NRTA Considering Going "Fare-Free" To Ride Wave Buses

Jason Graziadei •

Kick Off Event 050
A Nantucket Regional Transit Authority "Wave" bus in front of the Whaling Museum.

The Nantucket Regional Transit Authority (NRTA) is considering a "fare-free" model that would allow all riders to travel aboard its "Wave" buses at no charge.

The proposal will be aired publicly Monday night at the Nantucket Planning & Economic Development Commission (NP&EDC) meeting.

Citing research from the Transit Cooperative Research Program, NRTA administrator Gary Roberts' presentation to the commission states that free fares could increase ridership, improve on-time performance, and decrease conflicts between riders and operators. Moving to a free fare model also aligns with the NP&EDC's goals for accessibility and affordability.

The NRTA's presentation will propose that moving to a fare-free model could be paid for by the town finally implementing a paid parking system, a concept that has been discussed for years but has never materialized.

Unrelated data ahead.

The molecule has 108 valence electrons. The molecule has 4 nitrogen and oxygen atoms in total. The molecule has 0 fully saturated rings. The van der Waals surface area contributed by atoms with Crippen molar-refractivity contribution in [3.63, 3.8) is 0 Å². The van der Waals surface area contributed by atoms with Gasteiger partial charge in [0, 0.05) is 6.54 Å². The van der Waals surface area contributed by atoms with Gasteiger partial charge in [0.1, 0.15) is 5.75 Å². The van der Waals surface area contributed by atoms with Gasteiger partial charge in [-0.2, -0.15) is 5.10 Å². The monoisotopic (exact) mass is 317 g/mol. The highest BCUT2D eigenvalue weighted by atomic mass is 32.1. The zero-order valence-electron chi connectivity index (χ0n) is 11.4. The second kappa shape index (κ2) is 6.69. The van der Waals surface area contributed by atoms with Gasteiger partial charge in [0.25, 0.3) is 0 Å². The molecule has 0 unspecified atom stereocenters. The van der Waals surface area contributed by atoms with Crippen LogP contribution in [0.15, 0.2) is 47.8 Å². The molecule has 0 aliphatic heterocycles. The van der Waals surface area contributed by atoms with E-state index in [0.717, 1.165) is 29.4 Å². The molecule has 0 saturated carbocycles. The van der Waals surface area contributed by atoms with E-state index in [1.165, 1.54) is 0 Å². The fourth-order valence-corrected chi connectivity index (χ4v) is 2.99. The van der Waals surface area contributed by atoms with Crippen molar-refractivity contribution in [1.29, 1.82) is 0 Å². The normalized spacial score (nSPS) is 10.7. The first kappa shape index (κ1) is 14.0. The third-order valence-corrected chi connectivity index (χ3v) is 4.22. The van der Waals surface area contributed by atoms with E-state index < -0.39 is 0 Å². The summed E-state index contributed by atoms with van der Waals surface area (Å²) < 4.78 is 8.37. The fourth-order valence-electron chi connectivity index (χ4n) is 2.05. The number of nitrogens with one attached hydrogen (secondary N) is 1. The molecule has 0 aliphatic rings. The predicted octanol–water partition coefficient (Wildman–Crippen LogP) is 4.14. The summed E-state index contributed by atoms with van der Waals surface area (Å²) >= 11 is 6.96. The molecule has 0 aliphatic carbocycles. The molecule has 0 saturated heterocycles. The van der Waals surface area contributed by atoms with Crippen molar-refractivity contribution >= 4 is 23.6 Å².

The NRTA's current fares range from $2 to $3 per ride, depending upon the route, with seniors able to ride for half-price, and children under 6 allowed to ride for free.  The NRTA Wave buses currently generate $550,000 annually in fare revenues. The town's 2018 estimate for paid parking on Nantucket is roughly $900,000.

Roberts is expected to point to other examples of fare-free public transit systems in Massachusetts, including the Worcester Regional Transit Authority, the Southeastern Regional Planning & Economic Development District (SRPEDD), and the Merrimack Valley Transit Authority.

The NRTA's ridership has started to recover from the lows of the pandemic but has still not returned to pre-COVID-19 levels, according to the latest figures Roberts will present to the NP&EDC Monday night.

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The NRTA began operating in 1995 and is managed by the administrator and an advisory board. Year-round service began in the spring of 2018.

The transit authority currently owns 19 fixed-route and four demand-response vehicles. The NRTA contracts with a private company, VTS of MA, Inc. to operate its buses and hire its drivers.

The NRTA is funded through a combination of state, local, and federal sources, along with its fare revenue and passes. 

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